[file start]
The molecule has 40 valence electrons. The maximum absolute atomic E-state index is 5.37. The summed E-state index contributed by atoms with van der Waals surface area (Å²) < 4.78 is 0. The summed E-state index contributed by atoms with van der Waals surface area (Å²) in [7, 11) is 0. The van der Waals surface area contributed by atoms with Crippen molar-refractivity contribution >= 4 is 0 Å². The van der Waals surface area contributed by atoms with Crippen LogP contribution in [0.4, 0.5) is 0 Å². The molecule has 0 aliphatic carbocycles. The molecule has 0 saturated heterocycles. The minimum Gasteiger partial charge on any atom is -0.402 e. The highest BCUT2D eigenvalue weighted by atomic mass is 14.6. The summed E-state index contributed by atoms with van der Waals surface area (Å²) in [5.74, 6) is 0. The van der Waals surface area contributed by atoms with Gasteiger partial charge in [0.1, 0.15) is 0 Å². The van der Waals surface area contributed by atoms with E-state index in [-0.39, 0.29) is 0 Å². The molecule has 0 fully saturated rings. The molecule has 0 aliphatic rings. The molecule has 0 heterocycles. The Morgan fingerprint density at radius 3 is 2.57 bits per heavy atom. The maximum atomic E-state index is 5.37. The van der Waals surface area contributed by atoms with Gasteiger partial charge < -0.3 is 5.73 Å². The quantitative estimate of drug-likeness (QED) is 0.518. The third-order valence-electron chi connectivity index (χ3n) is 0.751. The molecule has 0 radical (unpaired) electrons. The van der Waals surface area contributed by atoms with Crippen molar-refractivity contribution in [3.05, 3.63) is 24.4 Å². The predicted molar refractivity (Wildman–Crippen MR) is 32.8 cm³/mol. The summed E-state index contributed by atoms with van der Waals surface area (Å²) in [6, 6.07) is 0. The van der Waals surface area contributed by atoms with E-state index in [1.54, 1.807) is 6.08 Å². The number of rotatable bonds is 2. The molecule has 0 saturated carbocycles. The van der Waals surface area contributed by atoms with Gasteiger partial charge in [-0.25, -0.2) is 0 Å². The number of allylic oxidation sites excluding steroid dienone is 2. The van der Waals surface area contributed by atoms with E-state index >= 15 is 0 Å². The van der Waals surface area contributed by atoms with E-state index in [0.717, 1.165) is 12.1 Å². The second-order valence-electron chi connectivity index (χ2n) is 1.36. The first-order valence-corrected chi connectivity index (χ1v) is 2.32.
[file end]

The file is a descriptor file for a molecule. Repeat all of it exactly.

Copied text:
The molecule has 40 valence electrons. The maximum absolute atomic E-state index is 5.37. The summed E-state index contributed by atoms with van der Waals surface area (Å²) < 4.78 is 0. The summed E-state index contributed by atoms with van der Waals surface area (Å²) in [7, 11) is 0. The van der Waals surface area contributed by atoms with Crippen molar-refractivity contribution >= 4 is 0 Å². The van der Waals surface area contributed by atoms with Crippen LogP contribution in [0.4, 0.5) is 0 Å². The molecule has 0 aliphatic carbocycles. The molecule has 0 saturated heterocycles. The minimum Gasteiger partial charge on any atom is -0.402 e. The highest BCUT2D eigenvalue weighted by atomic mass is 14.6. The summed E-state index contributed by atoms with van der Waals surface area (Å²) in [5.74, 6) is 0. The van der Waals surface area contributed by atoms with Gasteiger partial charge in [0.1, 0.15) is 0 Å². The van der Waals surface area contributed by atoms with E-state index in [-0.39, 0.29) is 0 Å². The molecule has 0 fully saturated rings. The molecule has 0 aliphatic rings. The molecule has 0 heterocycles. The Morgan fingerprint density at radius 3 is 2.57 bits per heavy atom. The maximum atomic E-state index is 5.37. The van der Waals surface area contributed by atoms with Gasteiger partial charge < -0.3 is 5.73 Å². The quantitative estimate of drug-likeness (QED) is 0.518. The third-order valence-electron chi connectivity index (χ3n) is 0.751. The molecule has 0 radical (unpaired) electrons. The van der Waals surface area contributed by atoms with Crippen molar-refractivity contribution in [3.05, 3.63) is 24.4 Å². The predicted molar refractivity (Wildman–Crippen MR) is 32.8 cm³/mol. The summed E-state index contributed by atoms with van der Waals surface area (Å²) in [6, 6.07) is 0. The van der Waals surface area contributed by atoms with E-state index in [1.54, 1.807) is 6.08 Å². The number of rotatable bonds is 2. The molecule has 0 saturated carbocycles. The van der Waals surface area contributed by atoms with Gasteiger partial charge in [-0.25, -0.2) is 0 Å². The number of allylic oxidation sites excluding steroid dienone is 2. The van der Waals surface area contributed by atoms with E-state index >= 15 is 0 Å². The van der Waals surface area contributed by atoms with E-state index in [0.717, 1.165) is 12.1 Å². The second-order valence-electron chi connectivity index (χ2n) is 1.36. The first-order valence-corrected chi connectivity index (χ1v) is 2.32.